Investment liquidity returns to Australia’s industrial property market as leasing market moderates

6 June 2024

Investment liquidity is returning to Australia’s industrial property market as the leasing market moderates, according to the latest research from Knight Frank.

Knight Frank’s Australian Industrial Review Q1 2024 found vacancy in the country’s industrial market was back to early 2021 levels from the recent extreme lows, but despite this, industrial remains the most highly sought stabilised asset class in Australia.

Vacancy doubled across the Eastern Seaboard from Q4 2023 to Q1 2024 to reach 1.49 million square metres, returning to a more normalised level at just 9% below the 10-year average.

Each city saw an increase in vacancy, with Melbourne (+454,513sqm) ahead of Brisbane (+153,906sqm) and Sydney (+151,703sqm).

This increase was mostly due to prime availability lifting from 439,091sqm in Q4 to 1,017,274sqm in Q1 – a 2.3 times increase.

Knight Frank Chief Economist Ben Burston said strong supply additions and easing demand had reset vacancy across the East Coast, increasing options for tenants.

“Over Q1 422,000sq m of supply was completed, and supply for 2024 appears on track to reach 2.9 million square metres, exceeding the record level of 2023, at 2.6 million,” he said.

“Meanwhile, leasing take up was 38 per cent lower in Q1 at 507,000sqm, the lowest since October 2020.

“Q1 leasing take-up was stable quarter on quarter in Brisbane, where it was up by 6.2%, but dropped by 43% in Melbourne and 60% in Sydney, largely due to the lack of precommitment deals.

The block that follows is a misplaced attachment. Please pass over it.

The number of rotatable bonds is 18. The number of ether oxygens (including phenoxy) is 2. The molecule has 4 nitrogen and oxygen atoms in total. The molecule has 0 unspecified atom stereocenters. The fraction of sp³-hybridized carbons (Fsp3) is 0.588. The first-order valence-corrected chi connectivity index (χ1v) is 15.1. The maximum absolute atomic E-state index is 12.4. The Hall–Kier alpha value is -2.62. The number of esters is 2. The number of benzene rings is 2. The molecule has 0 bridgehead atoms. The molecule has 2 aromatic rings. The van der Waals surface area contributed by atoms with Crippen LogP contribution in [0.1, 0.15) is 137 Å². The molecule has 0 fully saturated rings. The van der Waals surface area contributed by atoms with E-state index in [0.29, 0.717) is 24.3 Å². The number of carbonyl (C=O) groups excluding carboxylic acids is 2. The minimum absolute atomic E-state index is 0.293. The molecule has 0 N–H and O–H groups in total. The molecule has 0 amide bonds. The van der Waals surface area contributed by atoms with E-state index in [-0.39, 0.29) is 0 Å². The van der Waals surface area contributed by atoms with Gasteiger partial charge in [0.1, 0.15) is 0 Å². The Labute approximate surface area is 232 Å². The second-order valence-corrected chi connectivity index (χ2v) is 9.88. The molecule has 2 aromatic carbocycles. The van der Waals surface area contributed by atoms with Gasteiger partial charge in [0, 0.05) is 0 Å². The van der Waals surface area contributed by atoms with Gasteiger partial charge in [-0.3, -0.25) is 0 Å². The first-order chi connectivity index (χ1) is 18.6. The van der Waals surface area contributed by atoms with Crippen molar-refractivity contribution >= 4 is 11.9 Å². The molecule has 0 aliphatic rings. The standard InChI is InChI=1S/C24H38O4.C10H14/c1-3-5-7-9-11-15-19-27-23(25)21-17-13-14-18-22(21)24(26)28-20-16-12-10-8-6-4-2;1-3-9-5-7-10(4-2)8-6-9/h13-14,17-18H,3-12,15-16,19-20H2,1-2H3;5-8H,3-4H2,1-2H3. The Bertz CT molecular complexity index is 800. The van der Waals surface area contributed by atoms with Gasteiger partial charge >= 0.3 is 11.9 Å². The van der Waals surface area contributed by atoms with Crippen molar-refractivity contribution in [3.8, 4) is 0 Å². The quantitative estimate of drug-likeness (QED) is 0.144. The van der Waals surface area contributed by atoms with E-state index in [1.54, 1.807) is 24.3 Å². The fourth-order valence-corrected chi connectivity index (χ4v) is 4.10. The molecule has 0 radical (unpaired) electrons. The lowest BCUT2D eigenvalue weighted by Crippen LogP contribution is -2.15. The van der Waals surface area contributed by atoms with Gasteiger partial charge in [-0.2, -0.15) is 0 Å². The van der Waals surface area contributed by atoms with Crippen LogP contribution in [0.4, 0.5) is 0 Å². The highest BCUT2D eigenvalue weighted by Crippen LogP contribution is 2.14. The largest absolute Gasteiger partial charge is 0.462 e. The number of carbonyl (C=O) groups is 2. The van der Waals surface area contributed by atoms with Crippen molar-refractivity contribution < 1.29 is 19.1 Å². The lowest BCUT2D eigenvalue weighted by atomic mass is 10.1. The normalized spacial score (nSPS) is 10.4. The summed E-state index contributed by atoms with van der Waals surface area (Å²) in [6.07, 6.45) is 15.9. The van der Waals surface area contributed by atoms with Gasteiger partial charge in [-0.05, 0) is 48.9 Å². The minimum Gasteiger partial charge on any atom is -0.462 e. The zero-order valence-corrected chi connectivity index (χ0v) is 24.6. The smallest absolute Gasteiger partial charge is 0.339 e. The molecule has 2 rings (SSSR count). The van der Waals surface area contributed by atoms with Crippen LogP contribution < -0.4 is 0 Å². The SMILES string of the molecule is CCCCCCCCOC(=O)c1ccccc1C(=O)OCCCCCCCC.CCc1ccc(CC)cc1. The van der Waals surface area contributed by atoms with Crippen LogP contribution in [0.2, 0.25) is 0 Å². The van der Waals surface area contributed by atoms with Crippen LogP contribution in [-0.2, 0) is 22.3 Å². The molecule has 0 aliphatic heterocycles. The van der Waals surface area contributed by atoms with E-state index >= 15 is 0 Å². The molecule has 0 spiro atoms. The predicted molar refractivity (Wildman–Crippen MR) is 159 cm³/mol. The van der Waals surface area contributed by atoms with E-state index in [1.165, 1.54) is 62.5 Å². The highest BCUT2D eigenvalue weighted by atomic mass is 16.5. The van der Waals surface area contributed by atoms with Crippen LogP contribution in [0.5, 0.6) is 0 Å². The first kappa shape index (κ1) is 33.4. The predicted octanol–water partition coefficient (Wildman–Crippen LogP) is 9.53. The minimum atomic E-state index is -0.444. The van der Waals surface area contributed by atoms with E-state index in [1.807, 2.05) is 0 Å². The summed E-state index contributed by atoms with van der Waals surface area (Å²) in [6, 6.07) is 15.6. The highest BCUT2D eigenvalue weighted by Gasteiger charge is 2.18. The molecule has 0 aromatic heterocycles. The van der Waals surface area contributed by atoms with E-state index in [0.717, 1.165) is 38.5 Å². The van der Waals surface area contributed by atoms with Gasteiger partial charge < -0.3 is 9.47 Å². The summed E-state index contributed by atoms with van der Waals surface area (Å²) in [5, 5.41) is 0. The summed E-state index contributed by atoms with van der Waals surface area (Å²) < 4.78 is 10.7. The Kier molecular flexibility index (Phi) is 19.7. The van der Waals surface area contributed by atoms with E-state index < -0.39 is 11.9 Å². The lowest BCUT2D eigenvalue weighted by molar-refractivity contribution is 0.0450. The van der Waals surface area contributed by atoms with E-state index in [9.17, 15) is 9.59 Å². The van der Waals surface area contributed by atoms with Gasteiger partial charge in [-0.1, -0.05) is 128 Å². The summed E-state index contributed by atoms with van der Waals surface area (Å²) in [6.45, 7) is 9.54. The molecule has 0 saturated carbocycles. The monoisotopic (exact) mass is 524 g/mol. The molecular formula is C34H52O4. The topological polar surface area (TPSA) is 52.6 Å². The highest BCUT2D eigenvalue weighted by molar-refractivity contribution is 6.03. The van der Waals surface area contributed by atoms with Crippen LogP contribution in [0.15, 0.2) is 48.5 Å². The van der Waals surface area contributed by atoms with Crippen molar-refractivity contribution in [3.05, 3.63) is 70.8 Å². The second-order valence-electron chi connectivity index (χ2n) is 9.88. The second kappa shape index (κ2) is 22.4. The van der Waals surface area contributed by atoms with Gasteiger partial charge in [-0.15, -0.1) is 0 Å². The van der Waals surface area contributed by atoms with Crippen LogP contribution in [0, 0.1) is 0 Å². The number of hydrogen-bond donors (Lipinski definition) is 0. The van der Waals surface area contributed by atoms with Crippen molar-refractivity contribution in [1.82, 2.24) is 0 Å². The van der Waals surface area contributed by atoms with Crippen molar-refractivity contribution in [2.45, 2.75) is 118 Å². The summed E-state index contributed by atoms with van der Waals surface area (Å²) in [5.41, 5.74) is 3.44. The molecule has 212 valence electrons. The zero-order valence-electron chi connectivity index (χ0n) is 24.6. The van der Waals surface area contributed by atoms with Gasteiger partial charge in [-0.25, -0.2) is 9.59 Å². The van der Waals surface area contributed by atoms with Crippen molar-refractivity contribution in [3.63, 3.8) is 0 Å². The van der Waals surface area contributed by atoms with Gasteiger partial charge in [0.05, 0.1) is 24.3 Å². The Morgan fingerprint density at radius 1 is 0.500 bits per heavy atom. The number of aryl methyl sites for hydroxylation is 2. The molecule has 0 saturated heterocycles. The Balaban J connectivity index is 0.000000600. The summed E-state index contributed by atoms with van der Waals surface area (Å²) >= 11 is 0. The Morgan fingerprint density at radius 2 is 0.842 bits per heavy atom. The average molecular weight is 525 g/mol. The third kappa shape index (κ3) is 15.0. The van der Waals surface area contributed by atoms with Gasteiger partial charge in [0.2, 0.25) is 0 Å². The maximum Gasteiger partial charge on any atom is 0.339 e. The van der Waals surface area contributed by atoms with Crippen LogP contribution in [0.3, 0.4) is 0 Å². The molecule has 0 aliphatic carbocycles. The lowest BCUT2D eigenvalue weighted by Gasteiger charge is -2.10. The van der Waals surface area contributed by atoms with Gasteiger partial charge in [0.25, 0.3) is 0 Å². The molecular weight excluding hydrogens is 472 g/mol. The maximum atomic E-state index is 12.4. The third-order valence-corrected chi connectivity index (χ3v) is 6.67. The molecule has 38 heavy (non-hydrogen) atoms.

“Annual take-up across the East Coast was 2.8 million square metres to the end of Q1, still 24% above the 10-year average but a slowdown compared to the recent past reflecting a scaling back of expansionary intent after the recent efficiency-driven surge in demand.”

Knight Frank National Head of Industrial Logistics James Templeton said that despite the easing in the leasing market, industrial property remained the most highly sought stabilised asset class in Australia.

Knight Frank’s Australian Industrial Review Q1 2024 found that the 2024 ANREV survey of investor intentions showed that 93% of investors into the APAC region would be targeting industrial, ahead of BTR.

“Investor sentiment remains weaker for both office and discretionary retail assets, leaving industrial one of the few Australian asset classes with deep availability of stabilised assets,” he said.

“While significant capital is entering Australia for the living sector, much of this is for development, with few stabilised living sector assets available. This will continue to funnel funds towards the industrial sector.

“While investment volumes in Australia’s industrial market were low in Q1 at $1.05 billion, with Sydney noticeably quiet as stubborn inflation continues to impact sentiment on the speed of monetary policy easing, Q2 began strongly and has already exceeded the Q1 level,” said Mr. Templeton.

“This confirms the expected lift in liquidity and stability in yields, and has provided confidence that institutional funds are returning to the industrial market.

“Rental growth has slowed as anticipated but rents are at least stable if not growing, and the drive for efficiency and ESG standards will continue to support above trend demand for new space.”

The Knight Frank research found rents were stable in Q1 in Sydney and Brisbane, but saw further growth in Melbourne where growth of 5%+ across three precincts pushed Melbourne to the highest annual growth rate of 9.2%.

This is just ahead of Adelaide (8.9% y/y) which surged strongly through mid-2023 and Sydney (7.7%). Brisbane was next at 6.2%, followed by Perth at 4.7%.